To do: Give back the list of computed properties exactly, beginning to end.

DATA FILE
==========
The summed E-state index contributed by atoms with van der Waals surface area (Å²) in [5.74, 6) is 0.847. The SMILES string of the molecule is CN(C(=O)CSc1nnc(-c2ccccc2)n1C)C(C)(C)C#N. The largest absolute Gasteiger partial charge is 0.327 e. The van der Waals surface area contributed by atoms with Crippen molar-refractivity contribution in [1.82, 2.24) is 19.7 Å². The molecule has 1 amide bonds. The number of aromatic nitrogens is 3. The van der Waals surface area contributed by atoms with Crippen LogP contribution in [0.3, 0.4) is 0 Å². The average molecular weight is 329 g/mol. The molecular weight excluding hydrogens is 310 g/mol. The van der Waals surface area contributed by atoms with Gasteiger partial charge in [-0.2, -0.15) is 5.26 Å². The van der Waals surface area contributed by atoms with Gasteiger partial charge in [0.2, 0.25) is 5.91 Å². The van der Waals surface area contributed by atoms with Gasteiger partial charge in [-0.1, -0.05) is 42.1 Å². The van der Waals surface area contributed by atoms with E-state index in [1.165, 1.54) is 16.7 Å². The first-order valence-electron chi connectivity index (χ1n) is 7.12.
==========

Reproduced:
The summed E-state index contributed by atoms with van der Waals surface area (Å²) in [5.74, 6) is 0.847. The SMILES string of the molecule is CN(C(=O)CSc1nnc(-c2ccccc2)n1C)C(C)(C)C#N. The largest absolute Gasteiger partial charge is 0.327 e. The van der Waals surface area contributed by atoms with Crippen molar-refractivity contribution in [1.82, 2.24) is 19.7 Å². The molecule has 1 amide bonds. The number of aromatic nitrogens is 3. The van der Waals surface area contributed by atoms with Crippen LogP contribution in [0.3, 0.4) is 0 Å². The average molecular weight is 329 g/mol. The molecular weight excluding hydrogens is 310 g/mol. The van der Waals surface area contributed by atoms with Gasteiger partial charge in [-0.2, -0.15) is 5.26 Å². The van der Waals surface area contributed by atoms with Gasteiger partial charge in [0.2, 0.25) is 5.91 Å². The van der Waals surface area contributed by atoms with Gasteiger partial charge in [-0.1, -0.05) is 42.1 Å². The van der Waals surface area contributed by atoms with E-state index in [1.165, 1.54) is 16.7 Å². The first-order valence-electron chi connectivity index (χ1n) is 7.12.